It is possible to use a previously validated antibody to confirm observed immunostaining data from an antibody that is undergoing validation. If the results obtained with the test antibody reproduce those of the validated antibody, this is seen as an indication of specificity. For example, Figure 3 shows IHC analysis of two different tissue types using two Helios rabbit mAbs that recognize distinct epitopes on the human protein. The staining pattern in both tissues is comparable, suggesting that both antibodies are specific to the target. In Figure 4, two different MAGE-A4 rabbit mAbs have been used to stain human squamous cell lung carcinoma tissue. Again, both antibodies can be seen to produce similar staining, delivering confidence in their specificity.
IHC analysis of paraffin-embedded human B-cell non-Hodgkin’s lymphoma (left) or prostate carcinoma (right) using Helios (E4L5U) (upper) or Helios Antibody (lower). These two antibodies detect independent, unique epitopes on human Helios. The similar staining patterns obtained with both antibodies help to confirm the specificity of the staining.
IHC analysis of paraffin-embedded human squamous cell lung carcinoma using MAGE-A4 (E7O1U) (upper) or MAGE-A4 Antibody (lower). These two antibodies detect independent, unique epitopes on human MAGE-A4. The similar staining patterns obtained with both antibodies help to confirm the specificity of the staining.
In addition to providing side-by-side data from two antibodies that recognize different epitopes on the same target, it is ideal to find comparable data across several products. For instance, Figures 5 and 6 show western blot data associated with two unique antibodies against CD200 to be similar, highlighting the consistency of the models used to test the antibodies and the similarity of the results that have been generated. In contrast, if data for two different products against the same target differ vastly, the validity of the results may be called into question.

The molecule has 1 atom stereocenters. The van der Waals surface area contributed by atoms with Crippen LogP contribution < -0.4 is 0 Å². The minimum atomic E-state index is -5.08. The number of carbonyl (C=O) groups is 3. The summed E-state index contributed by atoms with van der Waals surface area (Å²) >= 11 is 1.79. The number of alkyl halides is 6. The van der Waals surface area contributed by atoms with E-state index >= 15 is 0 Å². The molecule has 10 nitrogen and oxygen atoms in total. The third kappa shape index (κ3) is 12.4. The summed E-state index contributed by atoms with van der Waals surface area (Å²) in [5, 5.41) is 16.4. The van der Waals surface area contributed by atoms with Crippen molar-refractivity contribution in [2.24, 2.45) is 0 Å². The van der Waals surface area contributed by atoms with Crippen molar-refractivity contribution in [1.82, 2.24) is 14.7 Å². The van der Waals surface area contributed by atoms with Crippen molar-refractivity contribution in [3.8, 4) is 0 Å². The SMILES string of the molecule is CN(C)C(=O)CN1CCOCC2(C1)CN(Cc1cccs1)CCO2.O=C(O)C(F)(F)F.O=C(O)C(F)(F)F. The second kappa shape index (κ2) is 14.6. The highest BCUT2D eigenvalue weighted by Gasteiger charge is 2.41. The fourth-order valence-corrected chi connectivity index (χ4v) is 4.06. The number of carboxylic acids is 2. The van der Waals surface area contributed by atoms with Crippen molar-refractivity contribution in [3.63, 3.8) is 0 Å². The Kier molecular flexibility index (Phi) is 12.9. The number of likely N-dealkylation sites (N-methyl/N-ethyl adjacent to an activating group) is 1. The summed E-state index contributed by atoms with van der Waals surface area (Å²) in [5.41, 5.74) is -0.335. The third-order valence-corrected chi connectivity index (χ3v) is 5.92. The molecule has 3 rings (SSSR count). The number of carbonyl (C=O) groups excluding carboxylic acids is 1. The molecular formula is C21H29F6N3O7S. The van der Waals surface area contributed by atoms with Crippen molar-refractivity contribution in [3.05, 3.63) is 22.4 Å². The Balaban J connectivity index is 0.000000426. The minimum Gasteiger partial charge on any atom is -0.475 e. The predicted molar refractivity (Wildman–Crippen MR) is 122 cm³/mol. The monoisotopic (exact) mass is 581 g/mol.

WB analysis of extracts from various cell lines using CD200 (E5I9V) (upper) or β-Actin (D6A8) (lower).
WB analysis of extracts from various cell lines using CD200 (E2K4C) (upper) or β-Actin (D6A8) (lower).
Multiple antibodies can also be used to validate results in chromatin immunoprecipitation (ChIP) experiments. Employed to identify proteins such as transcription factors and cofactors that bind to a specific piece of chromatin in vivo, ChIP is used to probe protein-DNA interactions within the natural chromatin context of the cell. By using multiple antibodies against non-overlapping epitopes of the same target protein, or multiple antibodies against different target proteins within the same DNA-binding complex and coupling ChIP with qPCR or NG-seq analysis, researchers can benefit from a highly versatile method of antibody cross-validation.
Figure 7 shows ChIP data from an experiment using three antibodies against three different protein targets within the SW1/SNF complex – SMARCC1, SMARCB1 and SS18. Following ChIP and subsequent analysis by NG-seq, it can be seen that all three antibodies yield very similar results.
ChIP was performed with cross-linked chromatin from MCF7 cells grown in phenol red free medium and 5% charcoal stripped FBS for 4 d, followed by treatment with β-estradiol (10 nM, 45 min) and either SMARCC1/BAF155 (D7F8S), SMARCB1/BAF47 (D8M1X), or SS18 (D6I4Z), using SimpleChIP® Plus Enzymatic Chromatin IP Kit (Magnetic Beads). DNA Libraries were prepared using SimpleChIP® ChIP-seq DNA Library Prep Kit for Illumina®. SMARCC1/BAF155, SMARCB1/BAF47, and SS18 are all subunits of SWI/SNF complex. The figure shows binding across pS2/TFF1, a known target gene of SWI/SNF complex.
Stay tuned to learn more about antibody validation strategies, or read more in our Hallmarks of Antibody Validation Guide.